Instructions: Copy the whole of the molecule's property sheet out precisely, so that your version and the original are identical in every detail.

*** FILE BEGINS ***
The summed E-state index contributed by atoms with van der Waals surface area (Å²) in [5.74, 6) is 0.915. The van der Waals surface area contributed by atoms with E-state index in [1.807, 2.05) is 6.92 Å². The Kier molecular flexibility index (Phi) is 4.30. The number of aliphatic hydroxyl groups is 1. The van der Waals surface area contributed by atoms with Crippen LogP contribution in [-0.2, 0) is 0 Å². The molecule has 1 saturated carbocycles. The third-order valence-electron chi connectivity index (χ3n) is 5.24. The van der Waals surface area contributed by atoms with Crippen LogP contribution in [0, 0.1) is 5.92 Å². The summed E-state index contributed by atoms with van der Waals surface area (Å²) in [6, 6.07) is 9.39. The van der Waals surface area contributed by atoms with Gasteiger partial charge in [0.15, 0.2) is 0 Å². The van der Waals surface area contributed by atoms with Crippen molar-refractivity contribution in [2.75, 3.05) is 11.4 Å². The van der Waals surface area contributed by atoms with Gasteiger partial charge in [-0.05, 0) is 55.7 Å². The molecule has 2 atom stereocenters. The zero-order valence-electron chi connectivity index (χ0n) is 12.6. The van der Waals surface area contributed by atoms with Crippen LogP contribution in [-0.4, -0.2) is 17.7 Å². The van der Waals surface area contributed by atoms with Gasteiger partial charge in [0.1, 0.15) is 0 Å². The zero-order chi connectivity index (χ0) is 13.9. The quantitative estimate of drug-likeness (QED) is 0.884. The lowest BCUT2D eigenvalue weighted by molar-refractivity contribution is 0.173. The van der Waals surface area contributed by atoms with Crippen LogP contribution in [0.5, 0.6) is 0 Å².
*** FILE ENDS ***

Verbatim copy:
The summed E-state index contributed by atoms with van der Waals surface area (Å²) in [5.74, 6) is 0.915. The van der Waals surface area contributed by atoms with E-state index in [1.807, 2.05) is 6.92 Å². The Kier molecular flexibility index (Phi) is 4.30. The number of aliphatic hydroxyl groups is 1. The van der Waals surface area contributed by atoms with Crippen LogP contribution in [-0.2, 0) is 0 Å². The molecule has 1 saturated carbocycles. The third-order valence-electron chi connectivity index (χ3n) is 5.24. The van der Waals surface area contributed by atoms with Crippen LogP contribution in [0, 0.1) is 5.92 Å². The summed E-state index contributed by atoms with van der Waals surface area (Å²) in [6, 6.07) is 9.39. The van der Waals surface area contributed by atoms with Gasteiger partial charge in [0.15, 0.2) is 0 Å². The van der Waals surface area contributed by atoms with Crippen molar-refractivity contribution in [2.75, 3.05) is 11.4 Å². The van der Waals surface area contributed by atoms with Gasteiger partial charge in [-0.05, 0) is 55.7 Å². The molecule has 2 atom stereocenters. The zero-order valence-electron chi connectivity index (χ0n) is 12.6. The van der Waals surface area contributed by atoms with Crippen LogP contribution in [-0.4, -0.2) is 17.7 Å². The van der Waals surface area contributed by atoms with Gasteiger partial charge in [0.1, 0.15) is 0 Å². The zero-order chi connectivity index (χ0) is 13.9. The quantitative estimate of drug-likeness (QED) is 0.884. The lowest BCUT2D eigenvalue weighted by molar-refractivity contribution is 0.173. The van der Waals surface area contributed by atoms with Crippen LogP contribution in [0.5, 0.6) is 0 Å².